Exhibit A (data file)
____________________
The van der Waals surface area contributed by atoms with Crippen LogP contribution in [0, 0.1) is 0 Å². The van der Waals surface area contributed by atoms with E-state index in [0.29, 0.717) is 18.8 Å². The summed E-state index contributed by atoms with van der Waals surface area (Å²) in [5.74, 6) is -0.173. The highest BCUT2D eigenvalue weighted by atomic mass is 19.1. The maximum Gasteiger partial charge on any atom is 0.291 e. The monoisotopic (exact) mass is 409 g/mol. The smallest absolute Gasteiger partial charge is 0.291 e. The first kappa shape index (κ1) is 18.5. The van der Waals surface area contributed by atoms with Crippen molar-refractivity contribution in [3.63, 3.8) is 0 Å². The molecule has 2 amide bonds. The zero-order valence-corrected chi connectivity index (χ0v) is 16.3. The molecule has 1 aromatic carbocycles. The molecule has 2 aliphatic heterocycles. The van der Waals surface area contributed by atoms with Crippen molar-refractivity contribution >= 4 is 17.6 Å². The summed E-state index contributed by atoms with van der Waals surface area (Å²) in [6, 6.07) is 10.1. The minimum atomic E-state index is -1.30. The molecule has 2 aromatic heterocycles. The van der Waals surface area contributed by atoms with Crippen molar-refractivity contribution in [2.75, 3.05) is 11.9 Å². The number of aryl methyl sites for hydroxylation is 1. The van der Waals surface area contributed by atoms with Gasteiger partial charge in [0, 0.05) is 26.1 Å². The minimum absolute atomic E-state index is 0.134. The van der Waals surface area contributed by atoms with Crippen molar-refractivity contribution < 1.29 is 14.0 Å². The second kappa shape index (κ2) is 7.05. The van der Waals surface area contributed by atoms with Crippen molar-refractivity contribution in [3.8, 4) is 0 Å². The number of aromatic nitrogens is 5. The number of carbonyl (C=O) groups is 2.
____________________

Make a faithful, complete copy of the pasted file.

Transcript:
The van der Waals surface area contributed by atoms with Crippen LogP contribution in [0, 0.1) is 0 Å². The van der Waals surface area contributed by atoms with E-state index in [0.29, 0.717) is 18.8 Å². The summed E-state index contributed by atoms with van der Waals surface area (Å²) in [5.74, 6) is -0.173. The highest BCUT2D eigenvalue weighted by atomic mass is 19.1. The maximum Gasteiger partial charge on any atom is 0.291 e. The monoisotopic (exact) mass is 409 g/mol. The smallest absolute Gasteiger partial charge is 0.291 e. The first kappa shape index (κ1) is 18.5. The van der Waals surface area contributed by atoms with Crippen molar-refractivity contribution in [3.63, 3.8) is 0 Å². The molecule has 2 amide bonds. The zero-order valence-corrected chi connectivity index (χ0v) is 16.3. The molecule has 1 aromatic carbocycles. The molecule has 2 aliphatic heterocycles. The van der Waals surface area contributed by atoms with Crippen molar-refractivity contribution >= 4 is 17.6 Å². The summed E-state index contributed by atoms with van der Waals surface area (Å²) in [6, 6.07) is 10.1. The minimum atomic E-state index is -1.30. The molecule has 2 aromatic heterocycles. The van der Waals surface area contributed by atoms with Crippen molar-refractivity contribution in [2.75, 3.05) is 11.9 Å². The number of aryl methyl sites for hydroxylation is 1. The van der Waals surface area contributed by atoms with Gasteiger partial charge in [0, 0.05) is 26.1 Å². The minimum absolute atomic E-state index is 0.134. The van der Waals surface area contributed by atoms with Crippen molar-refractivity contribution < 1.29 is 14.0 Å². The second kappa shape index (κ2) is 7.05. The van der Waals surface area contributed by atoms with Crippen molar-refractivity contribution in [3.8, 4) is 0 Å². The number of aromatic nitrogens is 5. The number of carbonyl (C=O) groups is 2.